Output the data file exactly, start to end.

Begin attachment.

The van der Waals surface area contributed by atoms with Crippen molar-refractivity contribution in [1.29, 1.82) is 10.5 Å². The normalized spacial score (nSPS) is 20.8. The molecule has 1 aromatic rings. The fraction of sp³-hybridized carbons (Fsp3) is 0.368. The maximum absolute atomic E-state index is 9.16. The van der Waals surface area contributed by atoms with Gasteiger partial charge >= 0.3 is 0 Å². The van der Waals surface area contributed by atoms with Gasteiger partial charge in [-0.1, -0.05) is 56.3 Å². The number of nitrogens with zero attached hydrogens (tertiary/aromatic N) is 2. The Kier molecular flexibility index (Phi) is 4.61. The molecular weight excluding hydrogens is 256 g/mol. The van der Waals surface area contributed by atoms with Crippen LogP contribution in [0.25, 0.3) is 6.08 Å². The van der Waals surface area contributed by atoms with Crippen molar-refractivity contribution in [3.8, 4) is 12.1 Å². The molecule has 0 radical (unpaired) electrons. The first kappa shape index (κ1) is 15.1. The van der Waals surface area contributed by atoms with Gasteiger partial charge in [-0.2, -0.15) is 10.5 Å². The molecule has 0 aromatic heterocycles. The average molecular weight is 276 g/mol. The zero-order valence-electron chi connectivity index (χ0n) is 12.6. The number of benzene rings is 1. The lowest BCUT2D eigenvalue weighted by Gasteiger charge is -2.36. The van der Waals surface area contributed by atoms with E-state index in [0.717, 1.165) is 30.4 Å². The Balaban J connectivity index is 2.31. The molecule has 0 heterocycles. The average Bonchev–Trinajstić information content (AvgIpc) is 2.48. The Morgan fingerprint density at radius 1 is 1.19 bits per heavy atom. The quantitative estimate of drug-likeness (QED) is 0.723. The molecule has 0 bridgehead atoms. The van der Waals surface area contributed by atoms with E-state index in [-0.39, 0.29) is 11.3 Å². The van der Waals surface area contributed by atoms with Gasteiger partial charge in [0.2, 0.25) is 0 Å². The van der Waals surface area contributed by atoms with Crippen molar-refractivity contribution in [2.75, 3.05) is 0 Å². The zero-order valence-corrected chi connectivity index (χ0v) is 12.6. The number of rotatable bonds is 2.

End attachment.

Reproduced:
The van der Waals surface area contributed by atoms with Crippen molar-refractivity contribution in [1.29, 1.82) is 10.5 Å². The normalized spacial score (nSPS) is 20.8. The molecule has 1 aromatic rings. The fraction of sp³-hybridized carbons (Fsp3) is 0.368. The maximum absolute atomic E-state index is 9.16. The van der Waals surface area contributed by atoms with Gasteiger partial charge >= 0.3 is 0 Å². The van der Waals surface area contributed by atoms with Gasteiger partial charge in [-0.1, -0.05) is 56.3 Å². The number of nitrogens with zero attached hydrogens (tertiary/aromatic N) is 2. The Kier molecular flexibility index (Phi) is 4.61. The molecular weight excluding hydrogens is 256 g/mol. The van der Waals surface area contributed by atoms with Crippen LogP contribution in [0.25, 0.3) is 6.08 Å². The van der Waals surface area contributed by atoms with Crippen molar-refractivity contribution in [3.8, 4) is 12.1 Å². The molecule has 0 radical (unpaired) electrons. The first kappa shape index (κ1) is 15.1. The van der Waals surface area contributed by atoms with Gasteiger partial charge in [-0.2, -0.15) is 10.5 Å². The molecule has 0 aromatic heterocycles. The average molecular weight is 276 g/mol. The zero-order valence-electron chi connectivity index (χ0n) is 12.6. The number of benzene rings is 1. The lowest BCUT2D eigenvalue weighted by Gasteiger charge is -2.36. The van der Waals surface area contributed by atoms with E-state index in [0.717, 1.165) is 30.4 Å². The Balaban J connectivity index is 2.31. The molecule has 0 heterocycles. The average Bonchev–Trinajstić information content (AvgIpc) is 2.48. The Morgan fingerprint density at radius 1 is 1.19 bits per heavy atom. The quantitative estimate of drug-likeness (QED) is 0.723. The molecule has 0 bridgehead atoms. The van der Waals surface area contributed by atoms with E-state index in [-0.39, 0.29) is 11.3 Å². The van der Waals surface area contributed by atoms with Gasteiger partial charge in [0.2, 0.25) is 0 Å². The van der Waals surface area contributed by atoms with Crippen molar-refractivity contribution in [2.75, 3.05) is 0 Å². The zero-order valence-corrected chi connectivity index (χ0v) is 12.6. The number of rotatable bonds is 2.